In fact, I myself have sent emails before and then thought – wait a minuet, that didn’t word quite like it should have done – but a simple follow up email to correct the wording is all that’s needed IMO, which Home Depot said they had done, so no harm done IMO.

  • http://www.facebook.com/the.nathaniel.bailey Nathaniel Bailey

    “As for saying linking out will give a ranking boost, that’s pretty much a
    myth. If it were true, you’d see all types of low-quality sites getting
    immediate gains just by linking to good sites.”
    Whilst I do agree that linking out don’t effect your rankings directly, I do believe that it can help with showing your site is doing all that it can to offer the best it can to visitors.

    Plus its always good to link out to relevant sources IMO, but that’s not whats in question here so I wont go on any more about that, I just thought it was good to point out that out bound links are important for other reasons.

  • http://twitter.com/seopeace SEO Peace

    If any one generate authority links from authority sites means if they are natural than how can Google penalized them so try to escape from over optimization and unnatural links.

  • http://twitter.com/YoungbloodJoe Joe Youngblood

    ouch. in that case my last statement stands. someone didn’t think this through and realize someone like you would find the letter and post it.

  • http://profile.yahoo.com/4QTLU64GNIZR6RIHNMEAHB7KOY Pauline

    my co-worker’s mother-in-law makes $87 an hour on the internet. She has been unemployed for six months but last month her pay check was $17426 just working on the internet for a few hours. Read more here CashLazy.c&#111m  

  • http://twitter.com/KurtHenninger KurtHenninger

    Interesting…I know from just going into their stores that they are pushing hard on “ecommerce” in a general sense…promoting people ordering online and picking it up at the stores.  It’ll be interesting to see how this plays out with the SEO efforts.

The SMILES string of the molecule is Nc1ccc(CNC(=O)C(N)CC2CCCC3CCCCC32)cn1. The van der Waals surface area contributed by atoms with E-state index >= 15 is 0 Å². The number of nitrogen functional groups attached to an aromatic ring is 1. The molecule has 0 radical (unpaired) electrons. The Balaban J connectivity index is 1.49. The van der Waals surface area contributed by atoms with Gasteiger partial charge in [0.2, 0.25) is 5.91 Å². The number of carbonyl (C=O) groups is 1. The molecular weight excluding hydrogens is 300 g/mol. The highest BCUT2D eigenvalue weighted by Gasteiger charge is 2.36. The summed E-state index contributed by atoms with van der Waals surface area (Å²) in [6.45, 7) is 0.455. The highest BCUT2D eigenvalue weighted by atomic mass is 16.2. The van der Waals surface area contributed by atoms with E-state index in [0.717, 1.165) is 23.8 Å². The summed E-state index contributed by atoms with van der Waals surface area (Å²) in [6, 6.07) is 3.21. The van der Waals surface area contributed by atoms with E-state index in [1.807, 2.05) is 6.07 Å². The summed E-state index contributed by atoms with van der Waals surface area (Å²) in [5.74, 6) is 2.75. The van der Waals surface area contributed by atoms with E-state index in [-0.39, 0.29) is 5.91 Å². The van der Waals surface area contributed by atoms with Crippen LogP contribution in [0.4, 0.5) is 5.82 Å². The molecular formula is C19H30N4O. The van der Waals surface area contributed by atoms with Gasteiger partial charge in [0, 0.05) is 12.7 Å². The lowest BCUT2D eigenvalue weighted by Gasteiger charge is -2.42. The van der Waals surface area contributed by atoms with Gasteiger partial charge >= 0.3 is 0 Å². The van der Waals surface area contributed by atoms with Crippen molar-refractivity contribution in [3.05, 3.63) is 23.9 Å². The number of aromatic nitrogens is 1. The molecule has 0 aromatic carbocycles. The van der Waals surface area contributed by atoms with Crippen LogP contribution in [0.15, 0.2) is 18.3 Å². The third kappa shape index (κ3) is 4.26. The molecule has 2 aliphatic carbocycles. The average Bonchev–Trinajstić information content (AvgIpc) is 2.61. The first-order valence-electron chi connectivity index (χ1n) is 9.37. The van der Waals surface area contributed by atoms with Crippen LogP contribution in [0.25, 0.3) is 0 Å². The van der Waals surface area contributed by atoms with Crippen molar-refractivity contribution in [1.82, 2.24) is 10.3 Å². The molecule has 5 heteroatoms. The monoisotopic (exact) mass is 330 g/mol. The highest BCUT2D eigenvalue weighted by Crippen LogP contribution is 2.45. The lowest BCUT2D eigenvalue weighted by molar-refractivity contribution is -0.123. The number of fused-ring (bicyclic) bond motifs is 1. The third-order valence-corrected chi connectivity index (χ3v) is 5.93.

• http://piloseo.com Mark Pilatowski

    Heh. When you spend as much on paid search as Home Depot does you have multiple points of contact within Google and they are extremely quick to help you find exactly what you need.

  • http://profile.yahoo.com/J7LDKGQFZXBXOVMRAKBSW27PYM J

    Instead of monitoring other companies’ emails, why doesn’t Google just fix their f’ing low-rent algorithm?

  • http://www.agentsofvalue.com/seo-link-building/ Roy Van Rivero

     Why care? Let’s do what’s on our own table – the ethical way, based on Google guidelines – and let them do what they want.

  • robthespy

    Good thing the Google police are investigating. Nice to know that my contact w business partners is now a factor.

  • http://profile.yahoo.com/U364AMDPSKHLBQCCJX5LVZQK5Q Aline

    my best friend’s mom makes $75 an hour on the laptop. She has been out of a job for eight months but last month her income was $20562 just working on the laptop for a few hours. Read more on this site CashLazy.c&#111m

  • Itshogg

    Matt Cutts in 2009: “In the same way that Google trusts sites less when they link to spammy
    sites or bad neighborhoods, parts of our system encourage links to good
    sites”

    So there is some truth to that (if you believe Cutts in the first place, of course). It obviously doesn’t automatically increase the authority of the linking page, but I could easily see it as a factor of trust. Good sites do link to other good sites.

  • http://twitter.com/Deepesh_ Deepesh Agarwal

    TripAdvisor also does this publicly, have anyone complained about that lately ?

  • AnonymousSEO

    Got a link or proof to this?  Inquiring minds want to know.

  • http://www.facebook.com/people/Adam-Goff/100003745805608 Adam Goff

    my classmate’s sister-in-law makes $84 hourly on the laptop. She has been fired for 7 months but last month her income was $9078 just working on the laptop for a few hours. Go to this site N u t t y R i c h dot cöm